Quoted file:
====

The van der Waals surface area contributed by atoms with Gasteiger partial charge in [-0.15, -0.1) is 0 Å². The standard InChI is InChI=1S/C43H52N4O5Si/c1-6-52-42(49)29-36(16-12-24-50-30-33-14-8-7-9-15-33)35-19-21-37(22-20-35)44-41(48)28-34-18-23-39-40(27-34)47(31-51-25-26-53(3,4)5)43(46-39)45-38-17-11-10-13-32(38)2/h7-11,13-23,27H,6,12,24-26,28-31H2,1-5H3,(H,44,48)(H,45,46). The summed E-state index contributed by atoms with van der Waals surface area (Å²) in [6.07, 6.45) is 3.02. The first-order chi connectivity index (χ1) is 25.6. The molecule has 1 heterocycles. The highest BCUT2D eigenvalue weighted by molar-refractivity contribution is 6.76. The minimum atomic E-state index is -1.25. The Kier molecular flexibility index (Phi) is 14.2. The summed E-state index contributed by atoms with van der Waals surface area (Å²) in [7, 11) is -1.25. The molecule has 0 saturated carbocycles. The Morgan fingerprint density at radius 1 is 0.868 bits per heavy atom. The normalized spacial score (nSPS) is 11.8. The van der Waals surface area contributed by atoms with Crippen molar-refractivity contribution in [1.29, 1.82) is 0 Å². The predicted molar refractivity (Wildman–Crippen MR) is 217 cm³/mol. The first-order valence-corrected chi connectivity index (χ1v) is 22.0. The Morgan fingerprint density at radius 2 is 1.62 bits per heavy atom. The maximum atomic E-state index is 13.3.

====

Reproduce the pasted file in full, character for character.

The van der Waals surface area contributed by atoms with Gasteiger partial charge in [-0.15, -0.1) is 0 Å². The standard InChI is InChI=1S/C43H52N4O5Si/c1-6-52-42(49)29-36(16-12-24-50-30-33-14-8-7-9-15-33)35-19-21-37(22-20-35)44-41(48)28-34-18-23-39-40(27-34)47(31-51-25-26-53(3,4)5)43(46-39)45-38-17-11-10-13-32(38)2/h7-11,13-23,27H,6,12,24-26,28-31H2,1-5H3,(H,44,48)(H,45,46). The summed E-state index contributed by atoms with van der Waals surface area (Å²) in [6.07, 6.45) is 3.02. The first-order chi connectivity index (χ1) is 25.6. The molecule has 1 heterocycles. The highest BCUT2D eigenvalue weighted by molar-refractivity contribution is 6.76. The minimum atomic E-state index is -1.25. The Kier molecular flexibility index (Phi) is 14.2. The summed E-state index contributed by atoms with van der Waals surface area (Å²) in [7, 11) is -1.25. The molecule has 0 saturated carbocycles. The Morgan fingerprint density at radius 1 is 0.868 bits per heavy atom. The normalized spacial score (nSPS) is 11.8. The van der Waals surface area contributed by atoms with Crippen molar-refractivity contribution in [1.29, 1.82) is 0 Å². The predicted molar refractivity (Wildman–Crippen MR) is 217 cm³/mol. The first-order valence-corrected chi connectivity index (χ1v) is 22.0. The Morgan fingerprint density at radius 2 is 1.62 bits per heavy atom. The maximum atomic E-state index is 13.3.